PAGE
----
October 29, 2018

Excerpts from Letters of a Murdered American Schoolteacher Describing her Stay in Batangas in 1905

A school building in Batangas town early during the American colonial era.  Image from the public domain publication "A Tribute of Love to the Memory of Anna \Elizabeth Hahn."
A school building in Batangas town early during the American colonial era.  Image from the public domain publication "A Tribute of Love to the Memory of Anna \Elizabeth Hahn."
[In this article: Batangas Province, Batangas City, American colonial era, Thomasites, Batangas education, Anna Elizabeth Hahn]
From a memorial publication1 in honor of the American schoolteacher Anna Elizabeth Hahn, murdered in the then-town of Batangas in January of 1908, we get a descriptive picture of the town and the visit of what was likely the Taft Commission from letters written by the victim herself to her sister. Hahn was likely a Thomasite1 who according to an Ernest Bross “had gone in response to the (American) government’s call, in the hope and desire of teaching there (i.e. the Philippines)…” It was also Bross who stated that she was “murdered by the natives of Batangas Province2.

Details of her murder are not provided in the publication, albeit a letter from the Director of the Bureau of Education of the Philippine Islands wrote that “she was murdered at her home in Batangas on the evening of January 28, by parties unknown3.”

Our interest, however, is less on the details of the murder and more on how Hahn described her stay in Batangas Town in letters she wrote to her sister, the author of the publication. Below are excerpts from these letters, cited verbatim:



15 June 1905
“You see by the above that I have moved. I am in the town of Batangas, forty miles down the coast from Manila, and like it very much. Batangas is a much larger town than Cavite. It is the capital of Batangas Province. I am teaching in the high school here. He have a fine, large, new schoolhouse here, just finished. It cost 35,000 conant [The Philippine peso, early in the 20th century, was popularly known as the “conant” after Charles Conant, whose report led to the coinage of a Philippine peso distinct from the Mexican and Spanish-Philippine peso used during the Spanish colonial era in the country3.].” There are eight American teachers here and we have a good time. I have only been in this town one week and have had several lady callers. Much coffee is grown here, and many cocoanuts, bananas and mangoes. The volcano of Falt Taal is only twenty miles away. It has caused many earthquakes. I came down the coast on a native boat. I was the only white person on board; all the others were Filipinos and Chinese. I sat on deck in a chair all night as there was no bed or sleeping place on the ship. The other passengers sprawled around the floor. Most of them smoked and played cards all night, but they were very quiet and well-behaved.
30 July 1905
“Taft [likely William Howard Taft of the Philippine Commission, who would also become the 27th President of the United States4.] and a large party, including Alice Roosevelt [Alice Roosevelt Longworth was the eldest daughter of American President Theodore Roosevelt5.] are to be here in Batangas August 28 and will be given a great welcome. The Insular Government has donated $750 in gold towards it and the civilian Americans here are to give as much more. The military here will also do a great deal to add to the festivities of the occasion, and the whole province will contribute. It is a provincial affair, but takes place in this town because this is the capital of the province. This is a United States Cavalry headquarters and a whole regiment of cavalry is quartered here all the time. Their station is called Camp McGarth [probably misspelled as the Camp’s name was McGrath, alternatively spelled as McGraw which is how the name is pronounced.] It is a beautiful place on a fine elevation of land just outside of the town. The ship bringing the Taft party will anchor in the bay near the town and the one hundred persons composing the party will all be taken to Camp McGarth for a grand midday luncheon. After this, there will be a great review of troops and various military maneuvers. The visiting party will be handed over to the town and it will show them a fine native exhibit that is being collected, also taken them for a horseback ride and carriage ride and for a raft ride on the Calumpang River near the town. The raft will be drawn up by the river by native carabaos and water buffaloes [as all readers ought to know, the carabao is a water buffalo.] They will be hitched to the raft and will swing along drawing the rafts after them. The rafts will be decorated with American flags and palm branches and native bands will play native music along the river bank. We have to teach school that day so the party can visit us and see how the natives are taught. In the evening, there will be a big banquet followed by a dance.”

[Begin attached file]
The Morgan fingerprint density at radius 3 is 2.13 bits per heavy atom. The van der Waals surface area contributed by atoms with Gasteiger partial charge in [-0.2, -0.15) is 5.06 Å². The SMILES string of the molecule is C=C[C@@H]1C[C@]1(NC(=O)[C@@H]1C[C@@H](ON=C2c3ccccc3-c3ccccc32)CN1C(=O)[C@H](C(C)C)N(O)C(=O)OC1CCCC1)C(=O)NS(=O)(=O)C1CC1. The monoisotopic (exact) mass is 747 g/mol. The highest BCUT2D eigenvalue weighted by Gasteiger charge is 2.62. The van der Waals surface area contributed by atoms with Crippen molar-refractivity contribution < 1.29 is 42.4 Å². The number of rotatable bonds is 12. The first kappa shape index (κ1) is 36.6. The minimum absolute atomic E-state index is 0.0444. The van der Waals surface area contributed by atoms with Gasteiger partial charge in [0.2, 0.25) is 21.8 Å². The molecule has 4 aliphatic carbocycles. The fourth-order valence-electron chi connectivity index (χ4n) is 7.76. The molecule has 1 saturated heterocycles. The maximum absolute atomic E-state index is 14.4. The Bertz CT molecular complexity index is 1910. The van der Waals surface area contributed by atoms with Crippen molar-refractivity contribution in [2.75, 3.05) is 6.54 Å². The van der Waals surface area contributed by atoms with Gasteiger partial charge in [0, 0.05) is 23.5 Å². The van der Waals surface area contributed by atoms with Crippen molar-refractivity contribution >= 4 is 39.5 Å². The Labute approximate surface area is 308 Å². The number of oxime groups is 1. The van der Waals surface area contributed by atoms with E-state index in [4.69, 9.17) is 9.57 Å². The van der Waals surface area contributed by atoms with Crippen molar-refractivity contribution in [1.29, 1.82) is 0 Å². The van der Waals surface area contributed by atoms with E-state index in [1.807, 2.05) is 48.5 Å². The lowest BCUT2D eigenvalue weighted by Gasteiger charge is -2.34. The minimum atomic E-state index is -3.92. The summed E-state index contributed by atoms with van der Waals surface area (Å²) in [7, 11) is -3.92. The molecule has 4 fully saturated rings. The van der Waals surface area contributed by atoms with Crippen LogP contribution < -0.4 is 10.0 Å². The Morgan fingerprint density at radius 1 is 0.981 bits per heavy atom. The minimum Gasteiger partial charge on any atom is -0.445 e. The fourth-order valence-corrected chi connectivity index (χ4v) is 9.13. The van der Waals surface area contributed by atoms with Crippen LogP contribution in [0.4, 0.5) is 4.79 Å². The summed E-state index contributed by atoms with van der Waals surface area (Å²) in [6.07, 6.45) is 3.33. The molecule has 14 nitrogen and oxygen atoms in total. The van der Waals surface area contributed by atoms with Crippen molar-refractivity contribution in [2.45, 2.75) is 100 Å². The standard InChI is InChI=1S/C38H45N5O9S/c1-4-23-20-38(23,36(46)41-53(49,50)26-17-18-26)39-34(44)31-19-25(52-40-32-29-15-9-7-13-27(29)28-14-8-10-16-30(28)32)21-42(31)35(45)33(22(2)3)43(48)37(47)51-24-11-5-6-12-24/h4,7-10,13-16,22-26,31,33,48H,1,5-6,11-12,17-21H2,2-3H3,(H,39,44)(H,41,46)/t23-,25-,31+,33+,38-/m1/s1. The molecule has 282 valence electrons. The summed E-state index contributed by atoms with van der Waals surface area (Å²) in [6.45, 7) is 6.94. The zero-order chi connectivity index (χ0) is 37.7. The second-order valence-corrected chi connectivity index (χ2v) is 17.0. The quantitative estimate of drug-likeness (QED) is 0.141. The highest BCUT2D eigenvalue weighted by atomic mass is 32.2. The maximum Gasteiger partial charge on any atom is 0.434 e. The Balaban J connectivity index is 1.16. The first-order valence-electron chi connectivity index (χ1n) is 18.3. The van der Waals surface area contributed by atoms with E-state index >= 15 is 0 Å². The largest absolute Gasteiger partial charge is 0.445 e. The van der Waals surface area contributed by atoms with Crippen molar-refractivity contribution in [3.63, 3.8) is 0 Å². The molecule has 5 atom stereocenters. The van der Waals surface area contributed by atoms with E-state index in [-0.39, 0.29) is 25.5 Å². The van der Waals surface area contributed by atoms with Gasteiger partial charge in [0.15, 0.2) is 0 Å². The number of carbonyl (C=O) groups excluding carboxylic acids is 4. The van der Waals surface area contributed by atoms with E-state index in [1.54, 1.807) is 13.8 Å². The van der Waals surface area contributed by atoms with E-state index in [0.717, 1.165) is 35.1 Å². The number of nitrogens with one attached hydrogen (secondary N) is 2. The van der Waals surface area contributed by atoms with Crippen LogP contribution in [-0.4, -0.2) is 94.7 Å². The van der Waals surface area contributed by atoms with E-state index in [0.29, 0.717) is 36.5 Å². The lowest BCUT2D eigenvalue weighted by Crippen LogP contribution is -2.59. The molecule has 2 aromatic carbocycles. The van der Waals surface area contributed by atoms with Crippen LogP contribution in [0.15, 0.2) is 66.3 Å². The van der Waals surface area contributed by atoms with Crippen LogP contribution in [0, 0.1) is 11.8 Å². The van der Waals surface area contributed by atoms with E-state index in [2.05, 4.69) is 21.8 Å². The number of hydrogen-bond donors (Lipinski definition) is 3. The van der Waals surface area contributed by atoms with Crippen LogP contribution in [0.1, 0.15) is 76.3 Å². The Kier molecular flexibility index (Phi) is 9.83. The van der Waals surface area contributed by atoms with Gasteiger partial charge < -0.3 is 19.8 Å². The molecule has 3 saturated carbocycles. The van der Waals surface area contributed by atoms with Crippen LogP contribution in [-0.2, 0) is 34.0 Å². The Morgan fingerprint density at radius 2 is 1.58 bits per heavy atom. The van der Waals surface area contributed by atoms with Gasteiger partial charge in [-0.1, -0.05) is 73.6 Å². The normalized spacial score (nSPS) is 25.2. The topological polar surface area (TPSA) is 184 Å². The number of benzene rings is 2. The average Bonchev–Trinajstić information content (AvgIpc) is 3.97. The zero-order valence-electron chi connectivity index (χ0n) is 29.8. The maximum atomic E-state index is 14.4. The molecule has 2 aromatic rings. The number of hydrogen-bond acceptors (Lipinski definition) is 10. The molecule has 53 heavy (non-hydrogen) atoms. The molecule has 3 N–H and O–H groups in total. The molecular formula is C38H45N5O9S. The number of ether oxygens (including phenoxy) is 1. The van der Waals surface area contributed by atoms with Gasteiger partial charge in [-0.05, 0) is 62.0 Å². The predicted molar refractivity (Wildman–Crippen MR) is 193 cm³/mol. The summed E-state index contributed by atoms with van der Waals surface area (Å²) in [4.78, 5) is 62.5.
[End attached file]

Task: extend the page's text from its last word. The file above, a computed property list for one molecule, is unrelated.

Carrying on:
* * * * * * * *
Batangueño students did not make life easy for American teachers early during the American colonial era. READ: “Batangas Students Make History as the 1st School Ordered Closed in the American Colonial Era
Notes and references:
1 Thomasites were “a group of 526 American teachers who travelled from the United States to the newly annexed territory of the Philippines on the transport ship USS Thomas.” “Thomasites,” Wikipedia.
2A Tribute of Love to the Memory of Anna Elizabeth Hahn,” by Mrs. M. J. Jackson, published 1910 in Nebraska, United States of America.
3 Jackson, ibid. p. 16.
3 “The Philippine Islands,” by John Foreman, published 1905.
4 William Howard Taft,” Wikipedia.
5Alice Roosevelt Longworth,” Wikipedia.

🙏 Kindly consider sharing this article on your social media accounts to keep this site free for students and lovers of Batangas History.

If you wish to make a donation to Batangas History, click on the Donate button below:

0 comments: